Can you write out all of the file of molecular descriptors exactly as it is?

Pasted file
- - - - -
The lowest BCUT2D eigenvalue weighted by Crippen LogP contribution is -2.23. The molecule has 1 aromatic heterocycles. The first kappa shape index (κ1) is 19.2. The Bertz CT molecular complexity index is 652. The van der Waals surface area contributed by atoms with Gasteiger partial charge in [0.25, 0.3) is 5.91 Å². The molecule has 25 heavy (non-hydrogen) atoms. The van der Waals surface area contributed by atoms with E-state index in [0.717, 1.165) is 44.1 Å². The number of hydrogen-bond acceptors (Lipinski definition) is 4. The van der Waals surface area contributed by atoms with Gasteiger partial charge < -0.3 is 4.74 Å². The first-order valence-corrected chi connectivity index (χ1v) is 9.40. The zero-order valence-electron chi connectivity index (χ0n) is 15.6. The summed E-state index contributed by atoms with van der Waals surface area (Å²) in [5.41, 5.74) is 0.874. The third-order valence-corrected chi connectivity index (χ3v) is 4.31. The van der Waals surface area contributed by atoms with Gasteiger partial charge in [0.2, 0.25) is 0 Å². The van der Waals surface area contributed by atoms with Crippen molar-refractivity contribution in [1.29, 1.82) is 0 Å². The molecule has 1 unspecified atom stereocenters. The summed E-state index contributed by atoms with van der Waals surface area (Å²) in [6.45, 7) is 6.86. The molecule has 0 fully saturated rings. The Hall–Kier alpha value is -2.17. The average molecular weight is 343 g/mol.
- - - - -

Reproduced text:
The lowest BCUT2D eigenvalue weighted by Crippen LogP contribution is -2.23. The molecule has 1 aromatic heterocycles. The first kappa shape index (κ1) is 19.2. The Bertz CT molecular complexity index is 652. The van der Waals surface area contributed by atoms with Gasteiger partial charge in [0.25, 0.3) is 5.91 Å². The molecule has 25 heavy (non-hydrogen) atoms. The van der Waals surface area contributed by atoms with E-state index in [0.717, 1.165) is 44.1 Å². The number of hydrogen-bond acceptors (Lipinski definition) is 4. The van der Waals surface area contributed by atoms with Gasteiger partial charge < -0.3 is 4.74 Å². The first-order valence-corrected chi connectivity index (χ1v) is 9.40. The zero-order valence-electron chi connectivity index (χ0n) is 15.6. The summed E-state index contributed by atoms with van der Waals surface area (Å²) in [5.41, 5.74) is 0.874. The third-order valence-corrected chi connectivity index (χ3v) is 4.31. The van der Waals surface area contributed by atoms with Gasteiger partial charge in [0.2, 0.25) is 0 Å². The van der Waals surface area contributed by atoms with Crippen molar-refractivity contribution in [1.29, 1.82) is 0 Å². The molecule has 1 unspecified atom stereocenters. The summed E-state index contributed by atoms with van der Waals surface area (Å²) in [6.45, 7) is 6.86. The molecule has 0 fully saturated rings. The Hall–Kier alpha value is -2.17. The average molecular weight is 343 g/mol.